If you’re a nursing mother being made to feel uncomfortable for breast-feeding your baby in public, you might want to consider moving to Pittsburgh. On Sept. 17, that city will unveil a mobile sanctuary for breast-feeding moms. You can’t miss it: it’s a souped-up ice cream truck with a 3-ft. fiberglass boob on top, painted light pink, with a hot-pink areola and a flashing dome light for a nipple.
“It’s definitely something to marvel at,” says Jill Miller, the truck’s creator and an instructor in the School of Art at Carnegie Mellon University. “We joke we had to give it a breast reduction because it was too tall.”
For all its gimmicky appeal, there’s a serious backstory to the truck’s evolution. Miller, who had moved to Pittsburgh from San Francisco, noticed that breast-feeding on the East Coast attracted way more unwelcome attention than it had out West. She heard stories about women being harassed by mall security guards and about fellow mothers making snide comments. After an urgent-care nurse gasped at the sight of Miller nursing her 15-month-old, Miller figured Pittsburgh could use a little enlightening.
When Miller was invited to participate in the 2011 Pittsburgh Biennial exhibition at the city’s Andy Warhol Museum, she decided to use the opportunity to champion both public art and public breast-feeding.
With $18,000 raised mostly through Kickstarter, which helps creative projects find seed money, Miller purchased a 1990 ice cream truck, gussied up the interior with pink paint and brushed aluminum and outfitted it with a breast-milk pumping station, a rug and some chairs.
Women anywhere in the Pittsburgh area can contact The Milk Truck through its Facebook and Twitter sites, if they’re told they can’t nurse in a public place or have been admonished to cover up or find a restroom. The truck will also make rounds providing a private place for working mothers to pump milk.
Miller, along with a former La Leche League leader and a doula, say they are “first responders,” and they anticipate helping lots of local moms. “Basically, the truck shows up, and we have a nursing party,” says Miller. There will be snacks and lawn chairs and a soundtrack featuring some classic odes to femininity: Rusty Warren’s “Bounce Your Boobies” and Ruth Wallis’ “Boobs.”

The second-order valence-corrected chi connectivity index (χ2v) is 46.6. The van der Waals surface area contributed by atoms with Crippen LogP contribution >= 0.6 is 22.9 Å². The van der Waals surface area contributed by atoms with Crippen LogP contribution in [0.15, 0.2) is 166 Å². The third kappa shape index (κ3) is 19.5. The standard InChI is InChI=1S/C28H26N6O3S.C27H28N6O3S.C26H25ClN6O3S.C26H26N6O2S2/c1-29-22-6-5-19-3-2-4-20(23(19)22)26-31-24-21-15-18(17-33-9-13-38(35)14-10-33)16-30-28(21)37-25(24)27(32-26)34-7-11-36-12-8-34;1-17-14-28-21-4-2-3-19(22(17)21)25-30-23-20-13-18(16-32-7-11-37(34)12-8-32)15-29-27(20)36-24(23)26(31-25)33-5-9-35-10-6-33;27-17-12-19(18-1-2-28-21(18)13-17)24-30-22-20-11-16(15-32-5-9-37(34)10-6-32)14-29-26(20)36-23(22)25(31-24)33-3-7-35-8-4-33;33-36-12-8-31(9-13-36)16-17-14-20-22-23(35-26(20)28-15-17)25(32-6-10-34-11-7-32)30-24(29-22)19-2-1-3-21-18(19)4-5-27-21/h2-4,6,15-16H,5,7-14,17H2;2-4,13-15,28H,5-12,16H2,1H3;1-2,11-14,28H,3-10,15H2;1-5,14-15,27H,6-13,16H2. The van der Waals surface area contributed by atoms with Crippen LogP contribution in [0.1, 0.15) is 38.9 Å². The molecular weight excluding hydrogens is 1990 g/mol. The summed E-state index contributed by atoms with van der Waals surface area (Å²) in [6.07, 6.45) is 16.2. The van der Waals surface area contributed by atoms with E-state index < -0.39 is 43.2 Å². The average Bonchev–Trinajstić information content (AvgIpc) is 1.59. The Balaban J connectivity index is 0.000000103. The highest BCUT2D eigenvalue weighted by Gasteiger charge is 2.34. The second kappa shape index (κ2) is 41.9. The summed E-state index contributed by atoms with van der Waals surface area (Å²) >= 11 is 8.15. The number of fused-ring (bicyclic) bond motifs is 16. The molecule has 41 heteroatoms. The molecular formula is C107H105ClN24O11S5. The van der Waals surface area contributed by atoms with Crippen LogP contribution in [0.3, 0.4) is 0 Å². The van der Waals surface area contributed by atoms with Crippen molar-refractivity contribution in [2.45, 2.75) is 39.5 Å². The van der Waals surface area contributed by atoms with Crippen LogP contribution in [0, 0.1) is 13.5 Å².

Earlier this week, Pittsburgh’s City Council got in on the fun, lauding the mobile breast-feeding unit as a “combination of guerilla theater, activism and a little humor” and issuing an official proclamation:
Now, therefore be it resolved that the Council of the City of Pittsburgh does hereby recognize The Milk Truck for delivering an important public service by ensuring that our community’s babies are nourished when and wherever needed; and,
Be it further resolved, that the Council of the City of Pittsburgh does hereby declare Tuesday, September 13, 2011 ‘The Milk Truck Day’ in the City of Pittsburgh.
Pennsylvania is one of 45 states that protects the rights of women to breast-feed in public and is among 28 states that specifically exempts breast-feeding from public indecency laws. But legislation hasn’t necessarily changed public opinion. An unscientific poll published by the Pittsburgh Gazette that gauged uneasiness about public breast-feeding found that 28% of men and 41% of women were uncomfortable. That women were more critical of public nursing than men won’t surprise many breast-feeding mothers.
The only time anyone ever said anything to me about breast-feeding in public was at a science museum during storytime. I was, I thought, discreetly nursing my infant daughter while keeping an eye on my two older children when a woman a row behind hissed at me to cover up. “What am I supposed to tell my son?” she demanded. My face burning, I responded, “Tell him that a mother is feeding her child.”
The Milk Truck — which debuts Saturday at the Warhol museum, where moms and their nurslings will get complimentary admission — has already engendered a fair amount of criticism from people who think public breast-feeding is disgusting. Miller has received threatening emails, including one earlier this week suggesting that if she doesn’t agree, she should get a rope and hang herself. “Could you imagine someone getting so mad about breast-feeding?” she says.
But while the truck is all about safeguarding the rights of women who want to breast-feed, what it’s not about is proselytizing. “Our mission is to be pro-breast-feeding, but we’re also not saying everyone needs to breast-feed,” she says. “We are not entering that conversation.”
Rather, the truck’s presence is just a practical way to show support for a mom who’s been shamed for doing something that she’s allowed to do by law: feed her baby.
“I support a woman’s right to stay and breast-feed, but you are so surprised when someone harasses or embarrasses you that your reaction is to stop,” says Miller. “My response is we’ve got a nice van with a boob on top, and we’ve got a bunch of moms who will show up and hang out with you.”